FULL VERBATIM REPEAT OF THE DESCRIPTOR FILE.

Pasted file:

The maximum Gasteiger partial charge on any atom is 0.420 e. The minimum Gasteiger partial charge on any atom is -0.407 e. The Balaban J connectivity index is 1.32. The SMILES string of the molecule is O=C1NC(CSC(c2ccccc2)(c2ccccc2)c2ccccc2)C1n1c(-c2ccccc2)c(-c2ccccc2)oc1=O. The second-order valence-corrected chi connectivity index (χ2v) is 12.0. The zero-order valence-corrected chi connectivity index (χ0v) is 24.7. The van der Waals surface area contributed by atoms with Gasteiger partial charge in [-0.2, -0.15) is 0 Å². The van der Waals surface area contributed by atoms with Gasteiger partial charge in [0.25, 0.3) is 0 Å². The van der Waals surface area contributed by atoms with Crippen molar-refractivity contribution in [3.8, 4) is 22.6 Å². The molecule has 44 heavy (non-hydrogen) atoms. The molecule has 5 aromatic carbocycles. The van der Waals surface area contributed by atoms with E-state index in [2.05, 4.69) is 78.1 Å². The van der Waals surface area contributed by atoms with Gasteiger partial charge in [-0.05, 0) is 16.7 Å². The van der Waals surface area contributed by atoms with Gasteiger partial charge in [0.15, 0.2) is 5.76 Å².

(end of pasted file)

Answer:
The maximum Gasteiger partial charge on any atom is 0.420 e. The minimum Gasteiger partial charge on any atom is -0.407 e. The Balaban J connectivity index is 1.32. The SMILES string of the molecule is O=C1NC(CSC(c2ccccc2)(c2ccccc2)c2ccccc2)C1n1c(-c2ccccc2)c(-c2ccccc2)oc1=O. The second-order valence-corrected chi connectivity index (χ2v) is 12.0. The zero-order valence-corrected chi connectivity index (χ0v) is 24.7. The van der Waals surface area contributed by atoms with Gasteiger partial charge in [-0.2, -0.15) is 0 Å². The van der Waals surface area contributed by atoms with Gasteiger partial charge in [0.25, 0.3) is 0 Å². The van der Waals surface area contributed by atoms with Crippen molar-refractivity contribution in [3.8, 4) is 22.6 Å². The molecule has 44 heavy (non-hydrogen) atoms. The molecule has 5 aromatic carbocycles. The van der Waals surface area contributed by atoms with E-state index in [2.05, 4.69) is 78.1 Å². The van der Waals surface area contributed by atoms with Gasteiger partial charge in [-0.05, 0) is 16.7 Å². The van der Waals surface area contributed by atoms with Gasteiger partial charge in [0.15, 0.2) is 5.76 Å².